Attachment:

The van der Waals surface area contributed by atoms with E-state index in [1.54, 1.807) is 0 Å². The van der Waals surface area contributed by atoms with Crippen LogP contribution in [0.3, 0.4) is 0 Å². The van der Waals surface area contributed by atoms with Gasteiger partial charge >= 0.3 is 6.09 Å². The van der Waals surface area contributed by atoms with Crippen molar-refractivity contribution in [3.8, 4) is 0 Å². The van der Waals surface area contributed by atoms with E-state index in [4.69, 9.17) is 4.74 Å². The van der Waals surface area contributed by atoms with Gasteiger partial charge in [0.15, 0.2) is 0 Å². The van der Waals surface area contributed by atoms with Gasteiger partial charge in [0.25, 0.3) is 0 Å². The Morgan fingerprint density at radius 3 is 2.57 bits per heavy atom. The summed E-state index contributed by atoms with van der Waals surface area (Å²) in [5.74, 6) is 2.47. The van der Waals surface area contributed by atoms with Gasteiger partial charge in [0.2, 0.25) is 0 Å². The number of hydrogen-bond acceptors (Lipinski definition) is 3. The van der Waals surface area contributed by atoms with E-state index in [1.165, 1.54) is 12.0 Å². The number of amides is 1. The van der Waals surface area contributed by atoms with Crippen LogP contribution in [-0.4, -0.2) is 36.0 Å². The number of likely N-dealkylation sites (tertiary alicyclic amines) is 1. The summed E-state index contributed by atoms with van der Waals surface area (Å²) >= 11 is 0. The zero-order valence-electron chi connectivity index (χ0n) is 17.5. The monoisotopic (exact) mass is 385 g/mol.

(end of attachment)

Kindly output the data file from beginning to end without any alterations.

The van der Waals surface area contributed by atoms with E-state index in [1.54, 1.807) is 0 Å². The van der Waals surface area contributed by atoms with Crippen LogP contribution in [0.3, 0.4) is 0 Å². The van der Waals surface area contributed by atoms with Gasteiger partial charge >= 0.3 is 6.09 Å². The van der Waals surface area contributed by atoms with Crippen molar-refractivity contribution in [3.8, 4) is 0 Å². The van der Waals surface area contributed by atoms with E-state index in [4.69, 9.17) is 4.74 Å². The van der Waals surface area contributed by atoms with Gasteiger partial charge in [0.15, 0.2) is 0 Å². The van der Waals surface area contributed by atoms with Gasteiger partial charge in [0.25, 0.3) is 0 Å². The Morgan fingerprint density at radius 3 is 2.57 bits per heavy atom. The summed E-state index contributed by atoms with van der Waals surface area (Å²) in [5.74, 6) is 2.47. The van der Waals surface area contributed by atoms with Gasteiger partial charge in [0.2, 0.25) is 0 Å². The number of hydrogen-bond acceptors (Lipinski definition) is 3. The van der Waals surface area contributed by atoms with E-state index in [1.165, 1.54) is 12.0 Å². The number of amides is 1. The van der Waals surface area contributed by atoms with Crippen LogP contribution in [-0.4, -0.2) is 36.0 Å². The number of likely N-dealkylation sites (tertiary alicyclic amines) is 1. The summed E-state index contributed by atoms with van der Waals surface area (Å²) >= 11 is 0. The zero-order valence-electron chi connectivity index (χ0n) is 17.5. The monoisotopic (exact) mass is 385 g/mol.